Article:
DNA Packaging

Packaging of DNA is initiated from double-stranded ends. For intracellular concatemers, the terminase complex initiates packaging by first generating ends. This complex contains a small subunit, gp16, and large subunits, gp17, gp17′ and gp17" (286, 288). The nuclease activity of terminase resides in the products of gene 17 (74, 75, 288). The terminase-DNA complex is translocated from the cytosol to the portal protein gp20 at the vertex of the head to form the “packasome” (893), which uses the energy of ATP hydrolysis to translocate DNA into the head. Expansion of the head is coupled to entry of DNA (471, 472). There is a symmetry mismatch between the neck initiator complex, which has 12-fold symmetry, and the head, which has 5-fold symmetry. It has been suggested (399) that the neck rotates during DNA packaging. The packaging mechanism cuts the DNA when the head is filled, and it appears that EndoVII trims branches of DNA even after packaging has been initiated (523). The head full of DNA is about 3% longer than the genome size, accounting for the circular permutation of T4 genomes, with terminal redundancy of each genome; this circular permutation is the basis for the circular T4 genetic map (1048, 1049, 1073). Shorter or longer phage heads are occasionally formed, due to assembly errors that are increased by specific mutations in some head genes (256) or by incorporation of arginine analogues (194). The amount of DNA packaged into the head is altered accordingly. While short-headed phages cannot infect singly, they can complement each other to give a normal infection (767, 770, 782). After packaging, gp13, gp14, and six trimers of gp wac (whisker or fibritin) bind to the portal vertex to complete the head, which then binds to the tail.

Although the complex head assembly pathway has resisted full in vitro reconstitution, either T4 or foreign DNA can be packaged in vitro into empty heads. These can then be assembled in vitro with tails and tail fibers to form infectious or transducing particles (434, 802, 893).

Nearly all the genes for virion structural proteins, the assembly catalysts, and the scaffold appear to be present in the genomes of T4-like phages examined to date (701, 1069), although some exceptions have been noted for the Vibrio phage KVP40 (E. S. Miller, J. F. Heidelberg, J. A. Eisen, W. C. Nelson, A. S. Durkin, A. Ciecko, T. V. Feldblyum, J. Lee, B. Szczypinski, O. White, I. T. Paulsen, W. C. Nierman, and C. M. Fraser, submitted for publication). Two T4 head proteins—encoded by soc and hoc—are nonessential. The unusual locations of their genes, their absence in some T4-related phages, and the fact that they are added only after head expansion during assembly are consistent with their being a later acquisition. They are possibly retained because they enhance particle stabilization. The dispensable nature of Soc and Hoc has provided a rationale for a T4 phage display system capable of presenting large polypeptides on the capsid surface (916, 918).

Baseplate and Tails

The tail and tail fibers are responsible for the high efficiency of T4 infection. The tail is made of a baseplate and two slender cocylinders. The inner cylinder, called the tail tube or simply tube, consists of 144 subunits of gp19 arranged in 24 stacked hexameric rings. The inner space of the tail tube allows for the passage of phage DNA. The same number of gp18 molecules form the outer tail sheath, with the subunits arranged in the same manner as gp19. Each stacked sheath ring is offset 17 degrees to the right of the one below it, which gives an apparent right-handed helix (753). While the noncontracted tail sheath is 98.4 nm long, the contracted tail sheath is only 36 nm long and the offset (or twist angle) of sheath proteins is increased to 32°. The assembly and three-dimensional reconstruction of the tail and tail sheath have been reviewed (186).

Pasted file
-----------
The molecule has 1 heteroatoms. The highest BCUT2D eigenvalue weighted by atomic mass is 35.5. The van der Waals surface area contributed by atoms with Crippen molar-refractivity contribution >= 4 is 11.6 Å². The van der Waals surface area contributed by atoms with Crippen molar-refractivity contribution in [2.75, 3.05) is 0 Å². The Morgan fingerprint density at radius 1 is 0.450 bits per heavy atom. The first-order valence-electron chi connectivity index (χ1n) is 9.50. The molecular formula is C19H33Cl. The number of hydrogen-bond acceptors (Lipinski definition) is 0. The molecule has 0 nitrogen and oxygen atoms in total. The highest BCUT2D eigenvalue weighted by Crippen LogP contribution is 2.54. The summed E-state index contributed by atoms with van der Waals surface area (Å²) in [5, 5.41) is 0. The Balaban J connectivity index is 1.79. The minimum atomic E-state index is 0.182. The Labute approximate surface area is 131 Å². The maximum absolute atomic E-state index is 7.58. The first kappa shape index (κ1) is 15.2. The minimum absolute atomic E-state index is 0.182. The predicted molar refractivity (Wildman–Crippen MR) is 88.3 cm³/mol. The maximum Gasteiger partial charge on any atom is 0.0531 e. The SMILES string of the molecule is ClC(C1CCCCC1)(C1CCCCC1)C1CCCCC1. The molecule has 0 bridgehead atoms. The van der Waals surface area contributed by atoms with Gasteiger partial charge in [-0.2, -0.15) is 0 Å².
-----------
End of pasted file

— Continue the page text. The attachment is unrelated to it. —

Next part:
The baseplate consists of a hub surrounded by six wedges, which are assembled independently. Hub assembly is fairly complex. The six products of genes 5, 27, 29, 26, 28, and 51 have been reported to be involved in the assembly. gp51 is a catalytic protein, while gp26 and gp28 have not been rigorously proven to be components of the hub or baseplate. gp5 and gp27 associate first. The hub is completed by binding of gp29 to the gp5-gp27 complex. It appears that some structural modification of gp29 is necessary before associating with the gp5-gp27 complex. Wedge assembly is initiated by association of gp10 and gp11, followed by addition of gp7, gp8, gp6, gp53 and gp25, in that order (except that gp11 can be added later, along with gp12). In the absence of any of the other components, the assembly stops at that point and the remaining components are left free in “assembly-naive states” (532). After six wedge segments bind to the hub, gp9, gp12, gp48, and gp54 are added.

The reported stoichiometry of the subunits has been summarized (186), but some corrections have since been made. There are 18 molecules of gp9 instead of 24 (560), 18 each of gp10 and gp11 instead of 12 (1239), 3 each of gp5 and gp27 instead of 6 (498), and 12 of gp8 (P. G. Leiman, unpublished data). The stoichiometry of gp3 was not known but has now been determined to be 6 (L. Zhao, unpublished data). Three-dimensional structures of gp11 (633), gp9 (560), and the gp5-gp27 complex (498) have been determined by X-ray crystallography. Interestingly, all these structures (except gp8) involve trimers of each component.